Television Food Advertising and Children in the United States
As policymakers, consumer advocates and health organizations have sought to address the increasing problem of childhood obesity in this country, one of the many potential variables they've focused on has been the abundance of food advertising seen by children, particularly on TV. The Institute of Medicine (IOM) convened an expert committee that conducted an exhaustive review of research concerning the relationship between food marketing and children's diets. The committee concluded that —Television advertising influences the food preferences, purchase requests, and diets, at least of children under age 12 years, and is associated with the increased rates of obesity among children and youth" (IOM, 2006). The IOM panel recommended a shift in the balance of food advertising to children, toward healthier options.
In addition, the Federal Trade Commission (FTC) and Department of Health and Human Services (HHS) issued a report with a similar recommendation; the American Academy of Pediatrics called for a ban on ads for what they called "junk food" in shows aimed at young children; and the Federal Communications Commission formed a new task force on media and childhood obesity. In Great Britain, policymakers have banned ads for foods high in fat, salt or sugar in programming aimed at children under 16, and have prohibited the use of premiums or children's characters in food ads to young people.
In December 2006, ten of the top food companies in the U.S. announced a new Children's Food and Beverage Advertising Initiative, which includes a commitment to devote at least 50% of all advertising to healthier foods or to messages that encourage fitness or nutrition.
The purpose of this study is to paint a picture of the current landscape of food advertising to children on TV, to help inform the efforts of policymakers and the food and media industries and to provide a benchmark for measuring change in the years ahead.
The study presented here is the largest ever conducted of television advertising to children. Where previous studies have typically used samples of 40–50 hours of programming, this study uses more than 1,600 hours.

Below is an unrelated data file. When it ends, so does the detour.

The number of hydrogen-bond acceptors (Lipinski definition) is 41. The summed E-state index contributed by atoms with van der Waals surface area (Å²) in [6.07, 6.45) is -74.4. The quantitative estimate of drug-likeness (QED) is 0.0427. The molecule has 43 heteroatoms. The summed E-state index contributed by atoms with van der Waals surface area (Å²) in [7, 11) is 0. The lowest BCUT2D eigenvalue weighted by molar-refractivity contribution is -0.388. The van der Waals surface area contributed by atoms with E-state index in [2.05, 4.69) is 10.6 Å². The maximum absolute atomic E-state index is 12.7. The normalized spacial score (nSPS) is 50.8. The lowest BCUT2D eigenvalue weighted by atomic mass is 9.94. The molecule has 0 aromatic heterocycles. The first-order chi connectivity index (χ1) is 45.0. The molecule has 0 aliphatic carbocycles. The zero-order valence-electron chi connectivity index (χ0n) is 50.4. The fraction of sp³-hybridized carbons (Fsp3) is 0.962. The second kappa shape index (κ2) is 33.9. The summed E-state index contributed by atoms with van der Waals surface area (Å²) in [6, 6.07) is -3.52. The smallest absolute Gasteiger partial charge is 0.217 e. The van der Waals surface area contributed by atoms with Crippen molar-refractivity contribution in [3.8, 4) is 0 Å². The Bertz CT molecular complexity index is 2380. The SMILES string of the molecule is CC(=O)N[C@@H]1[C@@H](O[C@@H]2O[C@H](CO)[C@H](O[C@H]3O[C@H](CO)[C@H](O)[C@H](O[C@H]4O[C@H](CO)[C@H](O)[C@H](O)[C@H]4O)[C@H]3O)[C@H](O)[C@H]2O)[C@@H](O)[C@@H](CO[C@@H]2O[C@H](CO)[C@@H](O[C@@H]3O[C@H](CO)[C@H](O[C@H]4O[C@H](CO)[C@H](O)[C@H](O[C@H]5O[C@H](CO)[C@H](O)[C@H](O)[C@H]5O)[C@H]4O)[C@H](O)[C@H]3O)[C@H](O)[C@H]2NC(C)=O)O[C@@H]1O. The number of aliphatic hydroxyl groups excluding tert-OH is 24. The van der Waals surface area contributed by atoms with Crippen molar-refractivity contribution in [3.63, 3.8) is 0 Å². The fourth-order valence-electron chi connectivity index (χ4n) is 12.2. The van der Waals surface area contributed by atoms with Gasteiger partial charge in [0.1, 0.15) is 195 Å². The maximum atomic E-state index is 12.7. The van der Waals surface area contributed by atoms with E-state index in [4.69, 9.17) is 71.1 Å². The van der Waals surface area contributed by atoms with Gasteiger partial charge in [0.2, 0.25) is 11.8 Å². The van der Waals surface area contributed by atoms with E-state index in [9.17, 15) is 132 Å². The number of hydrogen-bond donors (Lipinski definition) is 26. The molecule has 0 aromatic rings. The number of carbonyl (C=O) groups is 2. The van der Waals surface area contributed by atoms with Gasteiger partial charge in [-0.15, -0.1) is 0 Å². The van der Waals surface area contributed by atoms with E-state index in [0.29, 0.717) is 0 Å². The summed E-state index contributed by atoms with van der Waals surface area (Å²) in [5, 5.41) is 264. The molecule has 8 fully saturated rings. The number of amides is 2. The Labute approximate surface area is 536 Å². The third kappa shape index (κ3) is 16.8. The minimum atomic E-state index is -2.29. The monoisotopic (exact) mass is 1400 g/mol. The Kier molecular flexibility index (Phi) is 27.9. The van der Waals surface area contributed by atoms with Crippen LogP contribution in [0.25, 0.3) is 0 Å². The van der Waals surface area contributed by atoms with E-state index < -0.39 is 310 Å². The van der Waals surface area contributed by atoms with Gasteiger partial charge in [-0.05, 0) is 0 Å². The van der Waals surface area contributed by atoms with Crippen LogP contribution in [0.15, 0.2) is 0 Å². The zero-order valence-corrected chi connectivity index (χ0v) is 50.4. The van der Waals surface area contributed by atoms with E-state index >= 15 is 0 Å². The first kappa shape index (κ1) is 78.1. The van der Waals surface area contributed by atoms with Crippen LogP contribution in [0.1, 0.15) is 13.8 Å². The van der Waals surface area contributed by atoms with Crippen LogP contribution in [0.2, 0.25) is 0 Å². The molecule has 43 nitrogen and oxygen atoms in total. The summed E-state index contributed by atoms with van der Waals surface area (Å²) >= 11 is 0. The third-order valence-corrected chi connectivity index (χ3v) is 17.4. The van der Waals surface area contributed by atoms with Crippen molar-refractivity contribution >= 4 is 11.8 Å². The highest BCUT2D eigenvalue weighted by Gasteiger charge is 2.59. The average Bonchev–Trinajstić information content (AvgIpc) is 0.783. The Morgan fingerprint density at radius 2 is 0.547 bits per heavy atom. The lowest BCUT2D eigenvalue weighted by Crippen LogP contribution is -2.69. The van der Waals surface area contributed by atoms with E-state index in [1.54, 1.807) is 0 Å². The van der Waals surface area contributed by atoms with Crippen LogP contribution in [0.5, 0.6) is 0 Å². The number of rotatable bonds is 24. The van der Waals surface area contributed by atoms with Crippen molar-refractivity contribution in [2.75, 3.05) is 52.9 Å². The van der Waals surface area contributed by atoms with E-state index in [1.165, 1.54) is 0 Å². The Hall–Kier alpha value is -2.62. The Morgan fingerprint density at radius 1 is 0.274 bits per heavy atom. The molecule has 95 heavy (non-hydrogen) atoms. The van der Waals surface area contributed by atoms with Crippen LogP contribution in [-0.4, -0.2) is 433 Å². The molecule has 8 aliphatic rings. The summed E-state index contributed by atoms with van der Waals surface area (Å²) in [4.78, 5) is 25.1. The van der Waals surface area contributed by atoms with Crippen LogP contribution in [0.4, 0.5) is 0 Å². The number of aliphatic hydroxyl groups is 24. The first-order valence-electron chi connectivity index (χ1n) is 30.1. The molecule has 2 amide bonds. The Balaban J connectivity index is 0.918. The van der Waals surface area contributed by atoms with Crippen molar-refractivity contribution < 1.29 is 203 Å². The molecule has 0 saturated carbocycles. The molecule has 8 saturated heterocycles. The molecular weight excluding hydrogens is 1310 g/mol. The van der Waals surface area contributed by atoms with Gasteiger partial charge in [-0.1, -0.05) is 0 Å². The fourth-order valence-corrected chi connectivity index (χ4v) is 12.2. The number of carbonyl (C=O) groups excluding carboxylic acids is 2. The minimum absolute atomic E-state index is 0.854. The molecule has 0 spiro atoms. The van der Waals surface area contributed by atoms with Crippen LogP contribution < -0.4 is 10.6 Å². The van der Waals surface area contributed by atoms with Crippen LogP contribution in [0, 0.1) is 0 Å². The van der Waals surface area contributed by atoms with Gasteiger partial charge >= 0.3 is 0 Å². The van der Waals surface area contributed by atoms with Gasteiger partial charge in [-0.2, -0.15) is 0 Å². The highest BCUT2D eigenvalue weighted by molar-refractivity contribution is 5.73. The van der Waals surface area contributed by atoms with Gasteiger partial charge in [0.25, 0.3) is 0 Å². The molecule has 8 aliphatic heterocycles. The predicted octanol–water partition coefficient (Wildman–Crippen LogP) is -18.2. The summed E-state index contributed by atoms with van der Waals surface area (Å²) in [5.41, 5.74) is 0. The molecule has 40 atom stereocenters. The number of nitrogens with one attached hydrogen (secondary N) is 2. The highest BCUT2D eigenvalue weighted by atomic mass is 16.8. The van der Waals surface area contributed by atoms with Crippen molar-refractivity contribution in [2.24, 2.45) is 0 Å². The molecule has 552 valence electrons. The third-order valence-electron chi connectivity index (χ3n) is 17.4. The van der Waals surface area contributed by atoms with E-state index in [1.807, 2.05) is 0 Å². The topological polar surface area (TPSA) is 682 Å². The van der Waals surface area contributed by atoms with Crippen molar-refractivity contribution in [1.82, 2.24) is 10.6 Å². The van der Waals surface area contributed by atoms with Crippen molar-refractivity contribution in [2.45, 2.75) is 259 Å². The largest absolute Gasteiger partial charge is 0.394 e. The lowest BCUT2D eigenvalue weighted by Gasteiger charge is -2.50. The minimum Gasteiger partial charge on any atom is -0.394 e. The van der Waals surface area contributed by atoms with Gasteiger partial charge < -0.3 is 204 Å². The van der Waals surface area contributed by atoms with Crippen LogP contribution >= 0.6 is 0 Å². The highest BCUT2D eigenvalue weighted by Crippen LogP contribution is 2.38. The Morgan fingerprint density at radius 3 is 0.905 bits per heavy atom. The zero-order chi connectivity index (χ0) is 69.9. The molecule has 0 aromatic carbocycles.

It covers all genres of programming viewed by children, rather than just children's shows, and combines a detailed analysis of advertising content with viewing data from a large national sample of children, to determine how many ads young people actually see given the mix of programming they watch. Previous studies have not accounted for the proportion of children's viewing that is of children's vs. non-children's programs, or is on cable vs. broadcast or ad-supported vs. commercial-free networks.
Having an accurate picture of the current landscape with regard to food advertising to children is important as the country moves forward in the effort to combat childhood obesity. If we overestimate the presence of food marketing in children's lives, or its role in their diets, we may place too much faith in marketing-oriented policy solutions; if we underestimate it, we may neglect important policy options. Government agencies and advisory bodies have faced frustrating obstacles in getting the data they seek to help inform their deliberations; it is the purpose of this report to help fill at least some of the gaps in their knowledge, and to provide a benchmark from which to measure future changes in the food marketing arena.
Reprinted with the permission of the Kaiser Family Foundation. © 2008 The Henry J. Kaiser Family Foundation.
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